Freakonomics ep435 – Why Are Cities (Still) So Expensive?

VoltServer is honored to be mentioned on the latest Freakonomics Radio podcast by Dan Doctoroff, CEO of Sidewalk Labs an Alphabet company.


DOCTOROFF: There is a new technology, relatively new, called mass timber, and it uses wood, which is not a new technology, but the way the wood is, in effect, manufactured and laminated gives it really powerful properties that we think with factory automation can dramatically reduce the cost of construction. But at the same time, they’re significantly more sustainable than traditional building methods. Think about it as Lincoln Logs or something like that, where you could develop a kit of parts that could then be assembled partially in a factory, partially on site with dramatically less time and effort. 

DUBNER: And cost, I assume. 

DOCTOROFF: And cost. So we’re quite excited about that. Here’s another example, which we think is really compelling, which is a new technology called digital electricity. It’s essentially electricity that is delivered over Ethernet cables. Now, there’s a lot of advantages to it. One is it effectively works as sort of a communications backbone in the building itself. But more importantly, it’s much safer than traditional electricity. And as a result, you don’t need to put wires and conduit in walls. You can put them in the baseboard.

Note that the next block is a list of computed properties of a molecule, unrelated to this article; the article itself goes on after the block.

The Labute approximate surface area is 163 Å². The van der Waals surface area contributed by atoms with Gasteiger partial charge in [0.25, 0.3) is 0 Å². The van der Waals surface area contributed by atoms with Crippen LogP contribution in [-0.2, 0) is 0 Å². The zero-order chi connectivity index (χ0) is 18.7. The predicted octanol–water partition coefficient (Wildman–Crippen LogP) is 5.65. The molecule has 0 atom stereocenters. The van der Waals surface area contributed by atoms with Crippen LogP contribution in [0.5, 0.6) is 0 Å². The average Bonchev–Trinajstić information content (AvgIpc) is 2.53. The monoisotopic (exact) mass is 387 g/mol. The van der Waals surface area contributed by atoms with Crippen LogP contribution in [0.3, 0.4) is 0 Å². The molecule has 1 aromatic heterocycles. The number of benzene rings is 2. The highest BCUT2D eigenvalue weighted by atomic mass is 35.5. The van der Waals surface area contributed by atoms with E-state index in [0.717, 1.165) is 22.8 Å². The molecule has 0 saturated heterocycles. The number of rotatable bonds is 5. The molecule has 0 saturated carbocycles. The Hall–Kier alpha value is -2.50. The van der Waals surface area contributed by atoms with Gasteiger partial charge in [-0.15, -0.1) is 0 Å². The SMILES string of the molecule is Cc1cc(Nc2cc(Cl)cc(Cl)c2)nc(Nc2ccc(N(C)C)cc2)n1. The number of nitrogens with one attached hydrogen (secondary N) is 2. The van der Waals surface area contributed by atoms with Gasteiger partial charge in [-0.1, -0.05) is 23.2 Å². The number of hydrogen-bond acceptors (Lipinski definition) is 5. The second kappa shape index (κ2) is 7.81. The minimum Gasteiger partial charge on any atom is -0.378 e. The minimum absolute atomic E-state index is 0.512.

Why does that matter? It matters because that gives you the ability to make buildings a lot more flexible going forward. You can design wall systems that actually don’t need wires in them, that can be moved more easily. Now, let’s take an example of retail. So, we know in urban environments — this was happening before the pandemic and it’s only been accelerated now — that the retail environment is horrible. Right? That’s threats from e-commerce. So, there’s a lot of potential new ideas for retail.

Rents probably will be coming down. That’s going to be an important thing to encourage new people. But they don’t want to enter into long-term leases, which is what landlords typically require. Well, the reason landlords want long-term leases, among other things, is renovation costs are so high. So, if we can create buildings that are a lot more flexible, and digital electricity is a key component to that, then you know what? Maybe what we can do is really help to accelerate the retail revival.

Listen to the podcast or read the transcript here